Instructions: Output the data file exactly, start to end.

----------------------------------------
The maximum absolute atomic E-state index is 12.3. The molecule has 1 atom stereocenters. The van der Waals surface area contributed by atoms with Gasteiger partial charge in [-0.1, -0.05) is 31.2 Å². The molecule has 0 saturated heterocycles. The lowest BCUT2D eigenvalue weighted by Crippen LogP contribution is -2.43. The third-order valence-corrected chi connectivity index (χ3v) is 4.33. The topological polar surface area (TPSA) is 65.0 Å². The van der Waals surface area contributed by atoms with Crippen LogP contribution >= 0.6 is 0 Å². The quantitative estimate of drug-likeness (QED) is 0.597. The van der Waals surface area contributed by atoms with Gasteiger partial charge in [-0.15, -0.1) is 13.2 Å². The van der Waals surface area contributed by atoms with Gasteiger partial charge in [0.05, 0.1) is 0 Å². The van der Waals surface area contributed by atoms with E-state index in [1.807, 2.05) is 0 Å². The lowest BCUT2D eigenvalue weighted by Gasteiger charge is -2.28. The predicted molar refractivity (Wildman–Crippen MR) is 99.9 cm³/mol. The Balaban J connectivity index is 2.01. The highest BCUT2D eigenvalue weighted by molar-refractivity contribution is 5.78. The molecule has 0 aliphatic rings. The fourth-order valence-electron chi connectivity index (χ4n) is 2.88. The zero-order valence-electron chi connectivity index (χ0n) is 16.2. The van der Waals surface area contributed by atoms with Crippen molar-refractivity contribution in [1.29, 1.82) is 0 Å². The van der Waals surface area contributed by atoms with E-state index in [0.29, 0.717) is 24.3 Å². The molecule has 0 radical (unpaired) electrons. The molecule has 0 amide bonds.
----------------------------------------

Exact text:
The maximum absolute atomic E-state index is 12.3. The molecule has 1 atom stereocenters. The van der Waals surface area contributed by atoms with Gasteiger partial charge in [-0.1, -0.05) is 31.2 Å². The molecule has 0 saturated heterocycles. The lowest BCUT2D eigenvalue weighted by Crippen LogP contribution is -2.43. The third-order valence-corrected chi connectivity index (χ3v) is 4.33. The topological polar surface area (TPSA) is 65.0 Å². The van der Waals surface area contributed by atoms with Crippen LogP contribution >= 0.6 is 0 Å². The quantitative estimate of drug-likeness (QED) is 0.597. The van der Waals surface area contributed by atoms with Gasteiger partial charge in [-0.15, -0.1) is 13.2 Å². The van der Waals surface area contributed by atoms with Gasteiger partial charge in [0.05, 0.1) is 0 Å². The van der Waals surface area contributed by atoms with E-state index in [1.807, 2.05) is 0 Å². The lowest BCUT2D eigenvalue weighted by Gasteiger charge is -2.28. The predicted molar refractivity (Wildman–Crippen MR) is 99.9 cm³/mol. The Balaban J connectivity index is 2.01. The highest BCUT2D eigenvalue weighted by molar-refractivity contribution is 5.78. The molecule has 0 aliphatic rings. The fourth-order valence-electron chi connectivity index (χ4n) is 2.88. The zero-order valence-electron chi connectivity index (χ0n) is 16.2. The van der Waals surface area contributed by atoms with Crippen molar-refractivity contribution in [1.29, 1.82) is 0 Å². The van der Waals surface area contributed by atoms with E-state index in [0.29, 0.717) is 24.3 Å². The molecule has 0 radical (unpaired) electrons. The molecule has 0 amide bonds.